That, more than anything, is what defines Markkanen and allows him to be different from last season when he was putting up great numbers. This season, he’s putting up great numbers and driving winning. It’s allowed him to reach another level, an All-NBA level, which is notable considering the Jazz roster features so many moving parts.

The case against Markkanen: Stiff competition

While Markkanen has reached another level this season, look at the competition he’s up against. Phoenix Suns forward Kevin Durant migrated to the Western Conference from the Eastern Conference. That takes a spot. Secondly, Los Angeles Clippers forward Kawhi Leonard has been healthy and terrific this season. Durant has been named a starter, along with LeBron James. Leonard is a lock.

A thorough breakdown of the team reveals a real squeeze for spots among qualified candidates.

The starting five looks like this: Shai Gilgeous-Alexander, Luka Dončić, James, Durant and Nikola Jokić.

There are 12 spots on the roster, which includes two wildcards.

Here are the guys who have played well enough that they are locks, or it’s very difficult to imagine them not being on the roster: Golden State’s Stephen Curry, Minnesota’s Anthony Edwards, the Suns’ Devin Booker and out of Anthony Davis, De’Aaron Fox and Domantas Sabonis, it’s not hard to imagine at least two of those three, if not all three, making the team.

So, let’s assume these six make the cut. That leaves Markkanen in a pool that more than likely includes these names for one spot: Markkanen, Paul George, Zion Williamson, Brandon Ingram, Karl-Anthony Towns, and Rudy Gobert. You can probably even make an argument for one or two not listed here, but after several looks, this seems like the general pool. And if this is the pool, you probably want to reward the team that’s been the best in the Western Conference all season. So that means either KAT or Gobert should probably get first dibs on the final spot. If you want to reward the team that’s been the best in the Western Conference for the last month, that means the Los Angeles Clippers, which means George probably is in line for a nod.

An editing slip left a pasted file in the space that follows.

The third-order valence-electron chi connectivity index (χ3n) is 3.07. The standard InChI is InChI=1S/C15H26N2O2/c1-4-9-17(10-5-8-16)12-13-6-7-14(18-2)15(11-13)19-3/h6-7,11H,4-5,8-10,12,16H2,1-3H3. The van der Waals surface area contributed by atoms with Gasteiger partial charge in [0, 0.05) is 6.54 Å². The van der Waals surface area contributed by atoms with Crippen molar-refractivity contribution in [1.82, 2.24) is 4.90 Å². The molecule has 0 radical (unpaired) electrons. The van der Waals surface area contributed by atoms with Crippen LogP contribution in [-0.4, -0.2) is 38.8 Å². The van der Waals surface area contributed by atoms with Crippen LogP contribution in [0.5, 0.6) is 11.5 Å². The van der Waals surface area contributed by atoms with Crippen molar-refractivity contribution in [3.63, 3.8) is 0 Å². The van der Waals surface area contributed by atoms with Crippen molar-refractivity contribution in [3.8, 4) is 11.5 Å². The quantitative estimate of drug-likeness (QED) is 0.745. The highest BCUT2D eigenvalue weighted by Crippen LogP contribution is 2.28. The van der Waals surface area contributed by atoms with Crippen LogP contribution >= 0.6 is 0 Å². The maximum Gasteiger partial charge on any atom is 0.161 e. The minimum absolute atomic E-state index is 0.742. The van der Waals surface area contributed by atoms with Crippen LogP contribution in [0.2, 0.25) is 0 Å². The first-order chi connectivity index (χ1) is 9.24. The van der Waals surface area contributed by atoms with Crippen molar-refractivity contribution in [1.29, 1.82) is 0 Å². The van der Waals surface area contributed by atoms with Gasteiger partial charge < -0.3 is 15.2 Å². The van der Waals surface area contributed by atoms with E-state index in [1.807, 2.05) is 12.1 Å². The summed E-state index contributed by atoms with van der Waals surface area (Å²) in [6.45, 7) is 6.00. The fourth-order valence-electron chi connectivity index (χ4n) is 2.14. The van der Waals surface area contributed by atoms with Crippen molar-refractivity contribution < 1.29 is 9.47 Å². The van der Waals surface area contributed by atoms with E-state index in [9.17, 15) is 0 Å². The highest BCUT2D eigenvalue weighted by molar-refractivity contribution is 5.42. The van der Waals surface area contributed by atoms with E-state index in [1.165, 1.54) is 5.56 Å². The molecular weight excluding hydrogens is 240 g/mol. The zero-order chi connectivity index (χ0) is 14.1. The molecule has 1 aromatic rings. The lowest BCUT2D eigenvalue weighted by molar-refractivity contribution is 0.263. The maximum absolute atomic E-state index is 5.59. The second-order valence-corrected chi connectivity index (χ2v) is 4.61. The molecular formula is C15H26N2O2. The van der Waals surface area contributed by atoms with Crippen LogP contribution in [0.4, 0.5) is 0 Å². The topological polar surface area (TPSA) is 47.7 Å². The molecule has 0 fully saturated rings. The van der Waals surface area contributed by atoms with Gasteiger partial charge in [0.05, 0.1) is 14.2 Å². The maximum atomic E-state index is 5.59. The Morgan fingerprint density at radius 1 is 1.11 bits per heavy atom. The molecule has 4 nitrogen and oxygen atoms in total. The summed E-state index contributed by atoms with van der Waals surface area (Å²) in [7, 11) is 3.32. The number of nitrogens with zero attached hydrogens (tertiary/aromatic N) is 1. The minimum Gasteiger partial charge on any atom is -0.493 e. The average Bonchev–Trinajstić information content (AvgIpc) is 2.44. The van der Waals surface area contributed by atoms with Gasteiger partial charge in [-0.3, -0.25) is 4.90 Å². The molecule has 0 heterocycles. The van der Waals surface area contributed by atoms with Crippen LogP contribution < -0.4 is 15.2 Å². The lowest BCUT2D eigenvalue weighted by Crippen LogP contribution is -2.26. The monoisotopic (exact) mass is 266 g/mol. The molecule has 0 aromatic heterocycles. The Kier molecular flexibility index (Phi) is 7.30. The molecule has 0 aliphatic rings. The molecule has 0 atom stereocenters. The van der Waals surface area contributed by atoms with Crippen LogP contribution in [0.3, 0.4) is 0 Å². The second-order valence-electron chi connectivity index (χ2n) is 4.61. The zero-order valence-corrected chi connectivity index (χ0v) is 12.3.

What likely happens

The irony in all of this is that the Western Conference has been so talented and deep this season that an All-Star starter from last season can improve as a player, and maybe dramatically improve as a player, and be left off the team a year later. But that’s what may happen here. My guess is Markkanen misses the cut and maybe gets a nod as a replacement if someone, for whatever reason, can’t play.

But that shouldn’t impugn how good Markkanen has been this season. He’s been a franchise-level player and his talents have made the Jazz competitive when it looked as if the Jazz were headed for a non-competitive season. The fact that Markkanen has been more of a star this season than he was last year when he first established himself as a star is something that the Jazz should be happy about. They have a cornerstone, and are on the search for another to go with him.

Even if it doesn’t end in a berth in this year’s All-Star game, that’s a significant win for the Utah Jazz.

(Photo of Lauri Markkanen: Nathaniel S. Butler / NBAE via Getty Images)